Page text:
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Highway Tree Planting
It is time to make a vigorous and
concerted effort in the interest of
tree planting along the public high
ways. Missouri is now entering up
on the greatest era of road building
in the history of the State. Let us
make the highways worth while
from every conceivable viewpoint,
says Mosby's Missouri Message.
With hardly a dollar of additional
expense, all Missouri highways
could be lined on both sides with
hardwood nut trees. Unlike fruit
trees, these trees need no cultiva
tion, they do not decay, and they
will weather every storm. Con
sidering the facts that these trees
will ocupy no additional space, that
they will grow on public land, that
they will actually serve to protect
and beautify the highways, that they
will not injure adjoining property,
that the cost would be nominal or
nothing, and that they would supply,
without expense, a very consider
able item of edible and nutrious
food to the next generation, in ad
dition to much valuable hardwood
timber, the plan is undoubtedly
worthy of more serious considera
tion than it has yet received.
Consider what it means. Take
our highway space of 100,000 miles.
Counting 200 trees to the mile,
plauting on both sides of the road,
you will have twenty million trees.
Do you realize what these trees
would yield in foodvalues to the
We have seen many a pecan tree
yield twenty bushels. Ten bushels
is not an uncommon yield for a full
grown walnut tree. But taking only
five busbels as an average yield tor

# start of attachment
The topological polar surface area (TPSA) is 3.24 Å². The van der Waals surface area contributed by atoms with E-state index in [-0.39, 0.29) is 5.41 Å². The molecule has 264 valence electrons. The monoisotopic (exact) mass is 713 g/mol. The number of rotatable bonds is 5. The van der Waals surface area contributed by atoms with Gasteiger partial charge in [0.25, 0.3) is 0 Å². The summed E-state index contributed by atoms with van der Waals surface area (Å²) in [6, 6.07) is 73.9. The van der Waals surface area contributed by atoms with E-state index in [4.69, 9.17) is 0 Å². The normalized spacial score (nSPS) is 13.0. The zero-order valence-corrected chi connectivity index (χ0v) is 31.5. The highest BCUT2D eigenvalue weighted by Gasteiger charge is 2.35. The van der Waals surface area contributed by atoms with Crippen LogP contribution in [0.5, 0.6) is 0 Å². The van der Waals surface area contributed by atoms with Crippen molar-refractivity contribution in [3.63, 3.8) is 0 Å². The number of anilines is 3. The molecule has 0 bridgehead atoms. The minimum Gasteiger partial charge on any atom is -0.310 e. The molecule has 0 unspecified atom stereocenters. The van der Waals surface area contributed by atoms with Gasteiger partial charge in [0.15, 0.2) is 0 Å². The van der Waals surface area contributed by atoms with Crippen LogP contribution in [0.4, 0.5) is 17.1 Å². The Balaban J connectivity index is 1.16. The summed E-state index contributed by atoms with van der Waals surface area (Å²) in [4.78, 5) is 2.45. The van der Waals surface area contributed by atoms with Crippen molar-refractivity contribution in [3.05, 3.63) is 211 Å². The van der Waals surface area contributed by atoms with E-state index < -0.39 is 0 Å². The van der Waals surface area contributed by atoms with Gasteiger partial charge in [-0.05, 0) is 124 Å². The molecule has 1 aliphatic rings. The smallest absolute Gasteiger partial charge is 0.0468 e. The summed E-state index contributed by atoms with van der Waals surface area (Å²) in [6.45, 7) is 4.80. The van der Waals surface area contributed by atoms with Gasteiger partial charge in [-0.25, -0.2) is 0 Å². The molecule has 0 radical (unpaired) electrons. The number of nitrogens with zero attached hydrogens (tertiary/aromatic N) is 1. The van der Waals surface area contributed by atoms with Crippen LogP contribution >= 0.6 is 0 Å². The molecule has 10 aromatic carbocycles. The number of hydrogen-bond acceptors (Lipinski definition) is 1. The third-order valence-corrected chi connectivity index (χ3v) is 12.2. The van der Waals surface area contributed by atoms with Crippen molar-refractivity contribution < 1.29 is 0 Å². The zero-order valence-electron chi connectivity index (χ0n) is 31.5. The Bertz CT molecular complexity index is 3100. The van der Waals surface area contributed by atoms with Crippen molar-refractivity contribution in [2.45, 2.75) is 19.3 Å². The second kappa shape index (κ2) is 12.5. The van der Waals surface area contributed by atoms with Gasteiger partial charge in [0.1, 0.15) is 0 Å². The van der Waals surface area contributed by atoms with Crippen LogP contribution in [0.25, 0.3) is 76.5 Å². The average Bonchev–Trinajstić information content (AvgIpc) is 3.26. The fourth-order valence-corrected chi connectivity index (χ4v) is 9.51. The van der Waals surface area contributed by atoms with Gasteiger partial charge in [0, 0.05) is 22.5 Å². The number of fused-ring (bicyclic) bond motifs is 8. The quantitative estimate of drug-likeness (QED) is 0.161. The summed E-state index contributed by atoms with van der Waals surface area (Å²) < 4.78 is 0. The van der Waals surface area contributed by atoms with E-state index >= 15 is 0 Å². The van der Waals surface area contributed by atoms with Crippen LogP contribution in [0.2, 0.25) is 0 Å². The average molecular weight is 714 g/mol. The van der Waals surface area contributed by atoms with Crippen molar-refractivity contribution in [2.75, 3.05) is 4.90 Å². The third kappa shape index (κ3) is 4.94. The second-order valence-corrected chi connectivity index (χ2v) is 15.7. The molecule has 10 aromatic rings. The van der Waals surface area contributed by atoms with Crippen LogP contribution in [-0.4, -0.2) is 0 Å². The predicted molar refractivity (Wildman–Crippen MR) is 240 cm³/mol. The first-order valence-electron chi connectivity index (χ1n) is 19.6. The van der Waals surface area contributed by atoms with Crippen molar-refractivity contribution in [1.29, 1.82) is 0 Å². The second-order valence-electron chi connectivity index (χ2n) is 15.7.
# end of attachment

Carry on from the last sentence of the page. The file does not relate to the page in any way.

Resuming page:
a full-grown out tree walnut,
hickory and pecan your twenty
million trees would yield a hundred
million bushels, or nearly twice the
amount the entire wheat crop of the
State of Missouri in the most bounti
ful year of all history!
The tree planting season is near
at band. The sooner we get at the
job the sooner it will be done. ' Wis
consin, we believe, is the first state
to make the planting of nut trees a
long the highways a legal require
ment. In Missouri, let us hope, we
need no such laws. Our own good
sense, and our patriotic regard for
the future of our country and the
welfare of our children should im
pel us to perform this work without
The cost, we repeat, will be but
nominal. In most instances the
trees could be transplanted from
our native forests. The labor would
be inconsiderable. It could be, and
in most instances, would be per
formed by volunteers, if the authori
ties asked it. Let us bring this mat
ter to the immediate attention of
county courts highway officers and
county officials generally. The farm
clubs should take up the question
at once, and they should be aided